Yesterday we brought you coverage from some outstanding bands performing at Free Press Summer Fest. Today, we continue that coverage and kick it off by writing about a band that hails from Houston’s neighbor to the west—Austin. Zorch is a duo that relies on keys, synths, and live drums. Zac Traeger handles drum responsibilities, also wearing a headset to provide vocals as Sam Chown mans an elaborate set up of numerous electronic keyboards. The two-person group manages to deliver an atmospheric and bone-crushing live set that inspired a small mosh pit. Moreover, it was awesome to see something so different from the standard fare, which can be incredible, but is still a traditional approach to music.
We were only able to catch a couple of songs by Morris Day and the Time, but really, what is there to say? It’s classic, soulful music by a great performer. Day possesses some cred as being a bit edgier than some of his contemporaries, and his on-stage dance moves were killer. Once a collaborator with Prince, Day holds a legendary spot in the realm of soul pop singers.
The curators of FPSF did right by including Z-Ro in their lineup. There simply isn’t a Houston rapper that gets talked about with more respect or appreciation. Bun B joined Z-Ro on stage as the rapper performed to one of the most well attended shows of the afternoon. In many ways, Z-Ro acts as the antithesis to commercial rappers like Lil Wayne or Drake. He does his own thing, represents his city, and gives the impression that the stories in his lines come from a much realer place than that of some rappers.
Irish rockers Two Door Cinema Club at times veer a little too close to the realm of shiny pop punk for my personal tastes, but boy do the kids love it. The front of the crowd was packed with a large group of high school students who knew every word, singing along faithfully. The crowd pumped their fists and let out screams when the band announced some of their fan favorites such as “This Is the Life.” Lead singer Alex Trimble looks about fifteen with his rosy cheeks and youthful countenance, but he performs with convincing sincerity and energy. The wholesome brand of accessible pop tunes was a stark contrast to Major Lazer who was just getting started on an adjacent stage.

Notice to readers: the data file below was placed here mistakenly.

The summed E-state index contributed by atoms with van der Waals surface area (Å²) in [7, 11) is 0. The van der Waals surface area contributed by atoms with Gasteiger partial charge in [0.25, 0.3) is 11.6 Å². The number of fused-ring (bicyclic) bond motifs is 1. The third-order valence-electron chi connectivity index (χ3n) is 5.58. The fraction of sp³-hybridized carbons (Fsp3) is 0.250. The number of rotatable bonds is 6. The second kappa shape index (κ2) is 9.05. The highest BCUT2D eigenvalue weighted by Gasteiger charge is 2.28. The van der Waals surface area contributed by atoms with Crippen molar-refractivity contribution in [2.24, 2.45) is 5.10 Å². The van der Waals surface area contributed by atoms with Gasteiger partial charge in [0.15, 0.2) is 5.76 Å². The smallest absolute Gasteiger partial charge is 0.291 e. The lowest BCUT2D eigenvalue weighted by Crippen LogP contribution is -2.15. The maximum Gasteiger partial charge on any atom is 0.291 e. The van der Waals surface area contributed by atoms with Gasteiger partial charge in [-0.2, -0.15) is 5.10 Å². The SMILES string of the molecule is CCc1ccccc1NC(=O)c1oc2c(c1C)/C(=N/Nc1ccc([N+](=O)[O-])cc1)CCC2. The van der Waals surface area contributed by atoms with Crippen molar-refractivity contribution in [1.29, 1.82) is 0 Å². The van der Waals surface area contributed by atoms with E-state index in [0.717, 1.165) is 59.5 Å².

Major Lazer is essentially another outlet for Diplo, especially since early collaborator DJ switch abandoned the project last year. For the performance at FPSF Jillionaire assisted Diplo with DJing responsibilities as Walshy Fire acted as a hype man, throwing water on the crowd and even popping a bottle of champagne, which spewed all over the first two rows. Much like his solo set, the performance was one of the most notable of the evening, as backup dancers pulled fans onto the stage and made them disrobe before dancing all up on them in “Pon de Floor” fashion. Members of the band also wore retro Houston sports teams (an Astros shirt and a Clyde Drexler jersey) to the great enjoyment of the crowd.
Back on stage 2, Erykah Badu was taking an incredible amount of time to make her way onstage. Her band, the Cannabinoids stood on stage for an eternity even after sound check was completed. During that time, Wayne Coyne again appeared stage side to check things out. A random fan approached him from backstage and gifted him with a bouquet of flowers to which he responded with a hearty laugh. Just then, Bethany Cosentino of Best Coast wandered by and Coyne handed one of the flowers to her, as she proceeded to get involved in a conversation with Coyne and the fan. As if it couldn’t get any stranger, one of the keyboardists from Badu’s band walked up and joined the group by engaging Coyne in an overhand hand clasp handshake.